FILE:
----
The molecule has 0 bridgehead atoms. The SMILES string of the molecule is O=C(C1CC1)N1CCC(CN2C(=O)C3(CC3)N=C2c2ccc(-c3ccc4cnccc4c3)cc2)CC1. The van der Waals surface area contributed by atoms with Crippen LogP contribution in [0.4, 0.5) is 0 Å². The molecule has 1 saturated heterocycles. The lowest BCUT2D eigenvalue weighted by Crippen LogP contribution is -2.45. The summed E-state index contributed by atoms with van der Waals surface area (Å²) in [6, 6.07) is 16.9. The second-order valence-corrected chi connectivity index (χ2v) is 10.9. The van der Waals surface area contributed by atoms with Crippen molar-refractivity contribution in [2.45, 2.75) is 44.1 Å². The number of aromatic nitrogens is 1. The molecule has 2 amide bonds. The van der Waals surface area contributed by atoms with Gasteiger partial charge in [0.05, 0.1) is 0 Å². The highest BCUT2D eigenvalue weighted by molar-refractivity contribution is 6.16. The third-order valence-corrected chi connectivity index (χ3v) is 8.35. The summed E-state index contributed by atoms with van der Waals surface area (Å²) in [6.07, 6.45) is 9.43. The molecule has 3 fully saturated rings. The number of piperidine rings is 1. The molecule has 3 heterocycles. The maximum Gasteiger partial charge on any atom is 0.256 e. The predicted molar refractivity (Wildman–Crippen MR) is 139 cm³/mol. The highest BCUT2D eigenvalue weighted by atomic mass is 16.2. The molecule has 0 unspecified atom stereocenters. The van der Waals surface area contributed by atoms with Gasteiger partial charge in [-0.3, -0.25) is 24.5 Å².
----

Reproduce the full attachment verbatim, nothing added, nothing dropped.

The molecule has 0 bridgehead atoms. The SMILES string of the molecule is O=C(C1CC1)N1CCC(CN2C(=O)C3(CC3)N=C2c2ccc(-c3ccc4cnccc4c3)cc2)CC1. The van der Waals surface area contributed by atoms with Crippen LogP contribution in [0.4, 0.5) is 0 Å². The molecule has 1 saturated heterocycles. The lowest BCUT2D eigenvalue weighted by Crippen LogP contribution is -2.45. The summed E-state index contributed by atoms with van der Waals surface area (Å²) in [6, 6.07) is 16.9. The second-order valence-corrected chi connectivity index (χ2v) is 10.9. The van der Waals surface area contributed by atoms with Crippen molar-refractivity contribution in [2.45, 2.75) is 44.1 Å². The number of aromatic nitrogens is 1. The molecule has 2 amide bonds. The van der Waals surface area contributed by atoms with Gasteiger partial charge in [0.05, 0.1) is 0 Å². The highest BCUT2D eigenvalue weighted by molar-refractivity contribution is 6.16. The third-order valence-corrected chi connectivity index (χ3v) is 8.35. The summed E-state index contributed by atoms with van der Waals surface area (Å²) in [6.07, 6.45) is 9.43. The molecule has 3 fully saturated rings. The number of piperidine rings is 1. The molecule has 3 heterocycles. The maximum Gasteiger partial charge on any atom is 0.256 e. The predicted molar refractivity (Wildman–Crippen MR) is 139 cm³/mol. The highest BCUT2D eigenvalue weighted by atomic mass is 16.2. The molecule has 0 unspecified atom stereocenters. The van der Waals surface area contributed by atoms with Gasteiger partial charge in [-0.3, -0.25) is 24.5 Å².